PARKERKSBURG -Don and Peg Griffith, longtime volunteers with Project Lifesaver, were honored this week for the many hours of service they have provided since the inception of the program here.
Sue Patalano is the Wood County Project Lifesaver administrator and state coordinator for the program. The program was initiated here in 2005. Wood was the first county in West Virginia to adopt Project Lifesaver.
"Peg and Don were among the first volunteers in the program, they would go to homes all over the county and do battery changes on the transmitters used with the project," Patalano said.
Photo by Pamela Brust
Don and Peg Griffith received a certificate of appreciation for their volunteer service to Project Lifesaver. Sgt. Dave Bussey, president of the Wood County Deputy Sheriff’s Association, and Wood County Sheriff’s Department Chief Law Enforcement Deputy Shawn Graham presented the certificate to the Griffiths. The sheriff’s association acts as the fiscal agent for Project Lifesaver.
"Your efforts save us from taking deputies off road patrol to do this, and we really appreciate everything you do, it really helps out the sheriff's department," said Chief Law Enforcement Deputy Shawn Graham.
The nonprofit Project Lifesaver assists families and caregivers of individuals with Alzheimer's, Autism, Down Syndrome, stroke, traumatic brain injury and other cognitive disabilities who are prone to wander. Through a radio transmitter attached on the client and with the use of tracking equipment, trained law enforcement Project Lifesaver search and rescue teams can track individuals on the ground, from the air, underwater or even underground. This method saves time in rescue/search operations. The average rescue time is usually under 30 minutes with no deaths or serious injuries. It has been used successfully in 40 operations so far in the state.
The batteries on the transmitters must be changed monthly and the Griffins, among their other volunteer activities for the project, went to clients' homes throughout the county to install new batteries.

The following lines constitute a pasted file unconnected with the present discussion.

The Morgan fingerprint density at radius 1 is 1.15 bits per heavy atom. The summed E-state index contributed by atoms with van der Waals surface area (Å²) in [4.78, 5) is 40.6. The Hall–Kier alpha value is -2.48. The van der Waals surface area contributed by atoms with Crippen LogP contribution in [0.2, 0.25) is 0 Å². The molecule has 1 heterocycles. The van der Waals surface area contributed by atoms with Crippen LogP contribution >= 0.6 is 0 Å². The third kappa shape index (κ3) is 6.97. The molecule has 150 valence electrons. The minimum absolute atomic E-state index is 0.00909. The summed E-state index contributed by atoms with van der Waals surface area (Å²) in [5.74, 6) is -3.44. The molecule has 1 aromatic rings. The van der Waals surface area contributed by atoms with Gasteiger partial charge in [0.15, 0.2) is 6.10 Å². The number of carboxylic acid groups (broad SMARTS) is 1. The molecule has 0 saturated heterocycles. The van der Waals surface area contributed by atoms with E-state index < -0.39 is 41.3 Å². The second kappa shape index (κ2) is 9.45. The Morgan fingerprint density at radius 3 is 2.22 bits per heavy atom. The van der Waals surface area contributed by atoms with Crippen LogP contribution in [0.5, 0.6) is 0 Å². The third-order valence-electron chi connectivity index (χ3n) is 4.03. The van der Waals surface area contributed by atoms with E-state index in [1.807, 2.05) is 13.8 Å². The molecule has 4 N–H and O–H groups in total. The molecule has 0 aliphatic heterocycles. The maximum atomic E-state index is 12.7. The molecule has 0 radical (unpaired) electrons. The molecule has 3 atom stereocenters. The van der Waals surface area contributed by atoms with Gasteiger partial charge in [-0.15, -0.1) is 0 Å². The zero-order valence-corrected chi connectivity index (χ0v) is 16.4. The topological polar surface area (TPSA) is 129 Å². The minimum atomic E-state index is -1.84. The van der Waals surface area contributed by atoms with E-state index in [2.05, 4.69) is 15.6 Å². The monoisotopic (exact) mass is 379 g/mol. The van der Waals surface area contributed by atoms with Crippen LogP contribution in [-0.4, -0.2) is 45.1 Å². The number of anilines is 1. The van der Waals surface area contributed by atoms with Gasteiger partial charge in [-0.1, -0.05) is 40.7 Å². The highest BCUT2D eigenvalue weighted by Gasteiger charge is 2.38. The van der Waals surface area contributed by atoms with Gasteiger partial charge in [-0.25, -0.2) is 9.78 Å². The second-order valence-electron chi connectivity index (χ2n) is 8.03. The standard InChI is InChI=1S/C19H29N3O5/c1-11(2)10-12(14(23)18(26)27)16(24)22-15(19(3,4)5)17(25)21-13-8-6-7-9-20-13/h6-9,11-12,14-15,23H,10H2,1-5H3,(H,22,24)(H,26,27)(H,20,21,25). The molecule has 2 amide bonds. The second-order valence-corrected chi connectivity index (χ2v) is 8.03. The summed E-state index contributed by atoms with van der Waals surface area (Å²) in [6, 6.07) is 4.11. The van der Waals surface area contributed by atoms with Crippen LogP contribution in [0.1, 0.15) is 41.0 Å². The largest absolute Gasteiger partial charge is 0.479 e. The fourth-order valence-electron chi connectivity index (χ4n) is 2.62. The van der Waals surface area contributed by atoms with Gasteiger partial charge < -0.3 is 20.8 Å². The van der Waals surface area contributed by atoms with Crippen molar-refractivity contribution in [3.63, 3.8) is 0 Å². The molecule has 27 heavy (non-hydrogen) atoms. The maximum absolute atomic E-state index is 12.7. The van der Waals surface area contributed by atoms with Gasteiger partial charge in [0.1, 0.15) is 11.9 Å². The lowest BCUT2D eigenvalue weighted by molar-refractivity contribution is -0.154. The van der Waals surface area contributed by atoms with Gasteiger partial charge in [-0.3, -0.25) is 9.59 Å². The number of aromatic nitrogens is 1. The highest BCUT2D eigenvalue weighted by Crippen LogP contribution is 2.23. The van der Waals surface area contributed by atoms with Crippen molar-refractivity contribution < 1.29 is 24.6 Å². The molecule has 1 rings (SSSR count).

* Project Lifesaver has more than 1,200 participating agencies in 47 states in the U.S. The project is also active in Canada and Australia.
* There are Project Lifesaver programs in 40 West Virginia counties.
* Through Project Lifesaver, there have been 2,652 searches in the last 13 years with no serious injuries or fatalities ever reported.
* Project Lifesaver provides equipment, training, certification and support to law enforcement, public safety organizations and community groups throughout the country.
* For more information on the program go to www.projectlifesaver.org or call Patalano at the sheriff's department in the Wood County Justice Center, 304-424-1769.
"Peg would call and ask me if there was anything else they could do to help in addition to visiting their 4-6 clients monthly to change the batteries. They have helped with other volunteer work as well," Patalano said. "They really care about the families they work with," Patalano said.
Peg, who is retired from the Internal Revenue Service, and Don, who is retired from Hope Gas Co. have also worked at Blennerhassett Island Historical Park; Peg as a docent and Don drove golf carts for those needing a lift around the island. They volunteer with Henderson Hall, the Oil and Gas Museum, Meals on Wheels. Peg is in Senior Stitchers and Don is a veteran and member of the Disabled American Veterans, Peg is in the DAV Auxiliary.
The couple first became involved with Project Lifesaver through the Retired and Senior Volunteer Program and there are still volunteers affiliated with RSVP in Project Lifesaver.
"We were just a small part of it, but this is a very important program," Don said of the couples contribution to Project Lifesaver. "We understand a lot of these programs would not be able to offer services if it weren't for the volunteers."
"This program is important, it's already saved lives here," Graham noted.
"They have always been willing to go above and beyond what they were asked to do," Patalano said of the couple.
Patalano said the project will be receiving some grants funds through the McDonough Foundation to help carry it through next year.
There are currently five volunteers going to the homes of clients enrolled in the program to change the transmitter batteries. Firefighters at Parkersburg Fire Department Station 1 also assist.
The program administrator said she hopes to meet with area volunteer fire department chiefs to have volunteer firefighters from each department trained to change the batteries and in search and rescue in conjunction with the program as well.
"We currently have 12 deputies in the Wood County Sheriff's Department trained in search and rescue for the program," Patalano said.
Project Lifesaver is currently in 40 West Virginia counties.
"I have Pocahontas, Hampshire, and Brooke counties scheduled for next year and possibly Preston County," Patalano said.
Patalano said there have been more than 200 clients enrolled since the local program began here.
The program is always looking for more volunteers and funds to assist families in need with the $10 monthly fee; $120 pays for one person for one year on the program; $300 pays for a transmitter, battery tester and year's supply of .
For more information call 304-424-1769, or email firstname.lastname@example.org.